An often overlooked but very useful self-defense tool

The good, old-fashioned police truncheon (often called a baton, nightstick or billy club in the USA) was no slouch at quieting restless individuals.  It has a rich and storied history, sometimes favorable, sometimes notorious, usually depending on which side of the truncheon the historian was standing at the time.

The Truth About Knives has brought us a couple of historic videos of how to use this implement.  Recommended viewing.

I have one handy near the front door, just in case of need.  Oh – you ask where you can get them?  Modern substitutes are freely available at low cost, both online and in auto parts stores.  Useful, that.  They’re often not legal to carry outside your home, so check your local laws and regulations.  I have one in my vehicle, too – to check my tires, of course.  After all, that’s its purpose.  It says so, right there on the shaft!



  1. I don't think I've heard of a "tire knocker", but my socket set includes at least one 1/2" breaker bar, and there's a nice adjustable torque wrench about somewhere. For the tires, sure. 70 lbs ft.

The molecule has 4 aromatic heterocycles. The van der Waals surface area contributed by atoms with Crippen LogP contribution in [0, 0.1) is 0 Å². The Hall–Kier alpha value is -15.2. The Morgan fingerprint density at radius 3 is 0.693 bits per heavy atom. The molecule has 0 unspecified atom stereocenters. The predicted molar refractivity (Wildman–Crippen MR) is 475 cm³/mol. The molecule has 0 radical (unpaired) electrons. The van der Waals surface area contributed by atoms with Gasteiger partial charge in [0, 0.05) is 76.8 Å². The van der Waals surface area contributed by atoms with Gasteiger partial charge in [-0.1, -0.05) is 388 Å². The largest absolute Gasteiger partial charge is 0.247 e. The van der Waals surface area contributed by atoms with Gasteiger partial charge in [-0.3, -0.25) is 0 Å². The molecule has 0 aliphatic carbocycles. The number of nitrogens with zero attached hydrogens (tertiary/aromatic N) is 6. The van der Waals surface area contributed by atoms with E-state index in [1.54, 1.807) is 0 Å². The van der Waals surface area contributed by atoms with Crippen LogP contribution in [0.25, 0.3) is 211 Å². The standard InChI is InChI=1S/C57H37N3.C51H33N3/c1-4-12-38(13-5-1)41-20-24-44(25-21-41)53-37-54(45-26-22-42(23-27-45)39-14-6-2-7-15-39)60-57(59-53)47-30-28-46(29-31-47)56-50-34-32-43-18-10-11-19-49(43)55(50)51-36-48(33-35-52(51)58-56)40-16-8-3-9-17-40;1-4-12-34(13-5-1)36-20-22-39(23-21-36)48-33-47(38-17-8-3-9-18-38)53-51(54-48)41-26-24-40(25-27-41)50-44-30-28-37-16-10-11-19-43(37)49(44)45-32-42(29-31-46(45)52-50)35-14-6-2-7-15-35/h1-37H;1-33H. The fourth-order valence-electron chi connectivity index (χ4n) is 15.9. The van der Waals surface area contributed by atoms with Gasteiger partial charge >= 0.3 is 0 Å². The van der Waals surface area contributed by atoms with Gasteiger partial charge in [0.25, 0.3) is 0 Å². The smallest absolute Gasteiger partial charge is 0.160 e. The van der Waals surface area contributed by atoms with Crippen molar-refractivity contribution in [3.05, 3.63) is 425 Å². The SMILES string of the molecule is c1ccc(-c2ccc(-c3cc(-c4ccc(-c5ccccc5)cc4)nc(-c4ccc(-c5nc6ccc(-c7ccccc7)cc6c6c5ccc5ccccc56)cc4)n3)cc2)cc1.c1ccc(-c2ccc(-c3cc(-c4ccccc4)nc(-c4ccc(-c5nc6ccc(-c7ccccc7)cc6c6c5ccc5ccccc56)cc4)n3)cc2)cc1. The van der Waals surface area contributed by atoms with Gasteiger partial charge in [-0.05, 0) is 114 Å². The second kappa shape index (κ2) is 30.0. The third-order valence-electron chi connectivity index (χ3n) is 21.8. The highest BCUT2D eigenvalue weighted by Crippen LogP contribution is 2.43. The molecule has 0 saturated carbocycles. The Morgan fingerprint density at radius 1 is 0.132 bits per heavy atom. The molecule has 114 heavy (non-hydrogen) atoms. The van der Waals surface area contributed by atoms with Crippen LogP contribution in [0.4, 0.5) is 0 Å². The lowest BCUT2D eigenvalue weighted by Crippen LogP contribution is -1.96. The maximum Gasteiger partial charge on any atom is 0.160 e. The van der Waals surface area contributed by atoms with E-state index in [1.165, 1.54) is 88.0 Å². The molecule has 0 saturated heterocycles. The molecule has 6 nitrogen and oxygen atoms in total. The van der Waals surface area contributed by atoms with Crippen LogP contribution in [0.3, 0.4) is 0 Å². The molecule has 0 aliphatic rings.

2. A length of lexan rod, about an inch to inch and a quarter, between 24 and 32" long, will work wonders, and also doesn't look like a potential weapon.

    Shorter lengths (more towards 24" or so) work better in tight quarters, like in a room, while the longer lengths work better in wide, open spaces.

  3. Peter,

    At the high school I went to, the custodian was an ex-Glasgow cop, and he still carried his nightstick, and one of the football team asked him how he'd handle 4 big guys (he was maybe 5'7" and 150 lbs). He showed us. We were probably over 1000 pounds of linemen, and he handled us easily; we were in pads so it didn't hurt us.

    He also had a Glasgow accent that made Scotty sound like an Oxford don. Watching him telling our two very Southern maids what he wanted done was absolutely hilarious.

  4. Peter, a tire knocker is typically used for high pressure truck tires (100psi/+-).
    You have been whacking your tires on occasion, to properly mark them as used for such, yes? Can you tell by sound if a tire is low?

  5. BTW, the traditional mark of a police nightstick was the wrist cord and the hole for attaching it. A nightstick is normally illegal. I would remove any strap/cord, and perhaps cut off the section that has the hole. You really don't want to give a cop an excuse to bust you for possession of an illegal weapon. BTDT

  6. 36 in x 1 in dowel rod for a home project, still has tag on it rides in my truck, for that very reason. Tire knocker serves no legit purpose for car tires. Piece of pipe for lug wrench is another matter.

  7. My dad has a surplus US Army MP baton in his truck as a 'tire checker'. Fortunately he's never had to utilize it for any purpose. At home I have a PR-24X expandable side-handle baton I keep handy by my desk in the office/den in the event I cannot get to my pistol right away.

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